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Energy communities is emerging as one of the hot topics of the 2020s in the energy world. This has been accelerated by the current Covid-19 crisis, which has made the need to find local solutions to global problems even more pronounced. Many of the discussions around community energy are centred around electricity - but are we missing an opportunity by not talking about the benefits of a multi-vector approach which integrates electricity together with heat (and ultimately other vectors like mobility and hydrogen)? In this blog, we will focus on the opportunities for heat to be at the heart of energy communities.
The transition from “old heat” to “new heat” is making a community energy approach to heat more and more appropriate – and potentially more valuable. We believe that working directly with communities on local heat decarbonisation strategies will be critical to the success of heating product and service providers in the future. Energy communities with heat at their heart are not just the future – they are already here, and they are a growing opportunity not to be missed by the energy and heating industries.
The word ‘platform’ is one of the biggest energy business buzz words of the 21st century. Across the energy industry everyone has been talking about them, developing them (or being told they need to develop one) and the demand side flexibility space is no exception to this. But what do we even mean by ‘platform’? Do all these flexibility platforms do the same thing? And if not, how do they fit together?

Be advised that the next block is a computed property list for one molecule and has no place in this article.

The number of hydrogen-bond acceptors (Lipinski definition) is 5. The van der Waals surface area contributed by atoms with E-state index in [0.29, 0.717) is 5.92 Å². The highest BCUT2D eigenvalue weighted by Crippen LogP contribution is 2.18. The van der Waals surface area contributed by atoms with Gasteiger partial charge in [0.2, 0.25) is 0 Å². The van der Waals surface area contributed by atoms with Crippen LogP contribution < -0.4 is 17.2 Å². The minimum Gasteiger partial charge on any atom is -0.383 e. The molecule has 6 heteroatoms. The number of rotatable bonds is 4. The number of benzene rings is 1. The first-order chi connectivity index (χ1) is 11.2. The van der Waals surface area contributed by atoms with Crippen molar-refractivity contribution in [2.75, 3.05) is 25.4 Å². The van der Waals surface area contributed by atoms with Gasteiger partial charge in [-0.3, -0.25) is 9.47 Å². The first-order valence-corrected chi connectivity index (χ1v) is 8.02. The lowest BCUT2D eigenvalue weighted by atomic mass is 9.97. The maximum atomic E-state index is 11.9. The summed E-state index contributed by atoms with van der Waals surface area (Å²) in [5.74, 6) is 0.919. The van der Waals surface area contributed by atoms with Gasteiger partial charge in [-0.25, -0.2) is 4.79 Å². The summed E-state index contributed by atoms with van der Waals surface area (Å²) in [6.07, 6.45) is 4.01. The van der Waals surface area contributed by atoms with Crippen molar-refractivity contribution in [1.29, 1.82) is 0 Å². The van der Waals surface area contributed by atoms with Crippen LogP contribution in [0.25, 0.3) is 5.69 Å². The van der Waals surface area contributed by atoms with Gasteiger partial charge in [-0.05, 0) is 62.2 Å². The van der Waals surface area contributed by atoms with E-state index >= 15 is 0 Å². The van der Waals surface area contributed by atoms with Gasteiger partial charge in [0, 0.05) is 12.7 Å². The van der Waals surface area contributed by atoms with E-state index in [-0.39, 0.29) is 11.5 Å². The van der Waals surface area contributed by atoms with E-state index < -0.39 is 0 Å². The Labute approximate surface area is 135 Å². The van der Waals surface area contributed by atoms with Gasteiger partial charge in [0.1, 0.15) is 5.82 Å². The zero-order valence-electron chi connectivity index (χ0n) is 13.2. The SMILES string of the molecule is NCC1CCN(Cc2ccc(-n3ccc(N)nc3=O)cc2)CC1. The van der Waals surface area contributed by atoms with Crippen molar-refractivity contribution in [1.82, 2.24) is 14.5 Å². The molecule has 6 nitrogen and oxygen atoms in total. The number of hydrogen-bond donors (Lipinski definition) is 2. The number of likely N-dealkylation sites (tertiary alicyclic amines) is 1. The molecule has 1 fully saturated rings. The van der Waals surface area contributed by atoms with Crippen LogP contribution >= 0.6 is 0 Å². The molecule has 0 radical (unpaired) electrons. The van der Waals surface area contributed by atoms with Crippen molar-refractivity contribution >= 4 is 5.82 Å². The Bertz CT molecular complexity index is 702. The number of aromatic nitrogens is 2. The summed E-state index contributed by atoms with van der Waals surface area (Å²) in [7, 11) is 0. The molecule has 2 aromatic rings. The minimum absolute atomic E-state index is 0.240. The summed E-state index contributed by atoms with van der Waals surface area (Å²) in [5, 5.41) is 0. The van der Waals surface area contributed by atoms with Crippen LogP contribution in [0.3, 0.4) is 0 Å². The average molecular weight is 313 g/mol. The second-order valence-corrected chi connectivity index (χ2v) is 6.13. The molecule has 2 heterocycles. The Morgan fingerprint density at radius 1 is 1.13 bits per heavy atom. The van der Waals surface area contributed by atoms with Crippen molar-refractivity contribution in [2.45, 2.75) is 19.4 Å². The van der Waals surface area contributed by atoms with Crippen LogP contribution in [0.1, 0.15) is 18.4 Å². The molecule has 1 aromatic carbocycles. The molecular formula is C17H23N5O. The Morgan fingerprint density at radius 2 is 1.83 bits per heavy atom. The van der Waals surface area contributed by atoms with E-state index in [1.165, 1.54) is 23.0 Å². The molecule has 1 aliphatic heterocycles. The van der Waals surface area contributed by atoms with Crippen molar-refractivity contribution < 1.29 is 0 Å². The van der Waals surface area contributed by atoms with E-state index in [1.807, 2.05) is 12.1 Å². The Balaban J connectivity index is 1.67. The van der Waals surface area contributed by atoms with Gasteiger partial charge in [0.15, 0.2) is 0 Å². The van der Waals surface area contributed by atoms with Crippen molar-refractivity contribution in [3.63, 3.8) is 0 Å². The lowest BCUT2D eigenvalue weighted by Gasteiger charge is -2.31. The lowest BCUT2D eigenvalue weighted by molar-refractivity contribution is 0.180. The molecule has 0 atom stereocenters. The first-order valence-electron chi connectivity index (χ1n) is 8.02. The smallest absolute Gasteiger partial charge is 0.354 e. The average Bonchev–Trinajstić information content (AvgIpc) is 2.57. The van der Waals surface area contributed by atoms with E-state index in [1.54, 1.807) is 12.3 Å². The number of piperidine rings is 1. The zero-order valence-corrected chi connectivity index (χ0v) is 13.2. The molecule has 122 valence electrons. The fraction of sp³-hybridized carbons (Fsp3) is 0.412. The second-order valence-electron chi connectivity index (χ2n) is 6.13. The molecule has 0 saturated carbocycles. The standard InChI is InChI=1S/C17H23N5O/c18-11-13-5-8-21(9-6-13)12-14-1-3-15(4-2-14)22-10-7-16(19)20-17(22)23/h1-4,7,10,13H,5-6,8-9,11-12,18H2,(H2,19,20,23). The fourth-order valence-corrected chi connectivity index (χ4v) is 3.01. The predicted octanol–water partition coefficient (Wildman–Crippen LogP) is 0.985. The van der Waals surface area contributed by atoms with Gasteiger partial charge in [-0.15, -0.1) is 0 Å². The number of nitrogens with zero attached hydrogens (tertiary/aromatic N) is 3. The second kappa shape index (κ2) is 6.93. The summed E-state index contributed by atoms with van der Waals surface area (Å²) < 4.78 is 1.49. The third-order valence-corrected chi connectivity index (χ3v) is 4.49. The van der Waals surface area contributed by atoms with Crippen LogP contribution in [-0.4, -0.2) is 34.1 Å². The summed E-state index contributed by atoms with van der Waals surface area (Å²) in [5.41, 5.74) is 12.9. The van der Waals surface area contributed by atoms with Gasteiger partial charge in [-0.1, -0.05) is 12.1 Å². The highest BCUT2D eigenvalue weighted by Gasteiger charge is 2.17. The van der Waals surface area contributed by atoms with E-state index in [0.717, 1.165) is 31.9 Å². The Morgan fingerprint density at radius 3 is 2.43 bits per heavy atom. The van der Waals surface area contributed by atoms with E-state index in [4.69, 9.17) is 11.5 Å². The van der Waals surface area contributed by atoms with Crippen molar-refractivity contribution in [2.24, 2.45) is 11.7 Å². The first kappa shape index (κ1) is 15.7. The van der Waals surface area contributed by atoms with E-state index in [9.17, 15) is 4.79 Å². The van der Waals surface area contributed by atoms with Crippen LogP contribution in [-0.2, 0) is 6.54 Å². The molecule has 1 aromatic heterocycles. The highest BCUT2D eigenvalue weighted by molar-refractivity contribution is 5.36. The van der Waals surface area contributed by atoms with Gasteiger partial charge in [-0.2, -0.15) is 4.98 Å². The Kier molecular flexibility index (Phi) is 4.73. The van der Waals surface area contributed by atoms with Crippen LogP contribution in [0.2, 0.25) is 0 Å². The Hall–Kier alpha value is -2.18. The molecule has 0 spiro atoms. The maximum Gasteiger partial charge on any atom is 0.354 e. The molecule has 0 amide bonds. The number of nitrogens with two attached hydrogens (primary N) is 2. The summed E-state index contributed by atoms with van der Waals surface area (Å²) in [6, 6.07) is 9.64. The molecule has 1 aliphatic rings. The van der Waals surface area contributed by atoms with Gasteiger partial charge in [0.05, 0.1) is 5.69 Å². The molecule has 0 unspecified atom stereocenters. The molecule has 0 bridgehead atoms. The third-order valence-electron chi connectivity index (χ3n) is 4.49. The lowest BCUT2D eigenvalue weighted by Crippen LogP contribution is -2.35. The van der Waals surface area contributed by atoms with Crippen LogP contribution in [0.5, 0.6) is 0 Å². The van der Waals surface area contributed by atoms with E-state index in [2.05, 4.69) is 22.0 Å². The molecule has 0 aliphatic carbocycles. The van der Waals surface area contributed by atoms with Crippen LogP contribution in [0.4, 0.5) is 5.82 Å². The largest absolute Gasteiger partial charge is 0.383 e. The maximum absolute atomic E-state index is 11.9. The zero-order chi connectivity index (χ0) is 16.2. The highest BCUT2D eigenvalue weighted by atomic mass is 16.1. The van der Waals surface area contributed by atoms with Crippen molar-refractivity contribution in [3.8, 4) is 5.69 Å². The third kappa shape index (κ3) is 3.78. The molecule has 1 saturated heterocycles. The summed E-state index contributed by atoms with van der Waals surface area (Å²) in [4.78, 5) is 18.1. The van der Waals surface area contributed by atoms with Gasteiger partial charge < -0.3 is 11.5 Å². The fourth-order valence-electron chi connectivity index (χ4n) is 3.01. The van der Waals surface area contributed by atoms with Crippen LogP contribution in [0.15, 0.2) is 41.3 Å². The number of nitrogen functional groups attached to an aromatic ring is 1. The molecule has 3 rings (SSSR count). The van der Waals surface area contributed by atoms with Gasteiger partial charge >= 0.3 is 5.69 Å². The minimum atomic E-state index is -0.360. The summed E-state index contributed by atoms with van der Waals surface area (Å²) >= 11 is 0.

In the last few months, the Flexibility Research team has been looking in depth at the murky world of platforms to answer these questions. There’s been no simple answers, but through discussions with contacts across the sector we’ve developed a framework of four types of platforms and their capabilities. Whilst it’s still early stages, there are examples of each of these platforms interacting with each other to cover the full demand side flexibility value chain.
“Black Start” is the process by which the National Electricity Transmission System (NETS) would be recovered following a total system collapse. This is a not uncommon occurrence in some regions of the world but thankfully) unheard of in the UK; that does not mean we should not plan for such an eventuality.
However, the current approach, which requires the constant availability of a thermal plant on hot standby, is costly in both environmental and financial terms (around £50 million annually).
The energy system’s going to get much, much more localised. Maybe you don’t think that’s big news? With photovoltaics appearing on more and more rooftops, and storage in homes, isn’t this obvious? In my opinion what you see today is just the very tip of the iceberg.
In the past, economies of scale, dependence on bulk extraction of fossil fuel for generation, and inflexible demand dictated a paradigm of bigger is better, and optimisation of energy systems at the largest possible scale. The rationale for this paradigm no longer holds. Non-fossil fuel forms of generation and storage are deployable cost-effectively at small scale; demand is increasingly flexible; and data, software and analytics can be used for sophisticated optimisation of generation, network assets, storage and demand.
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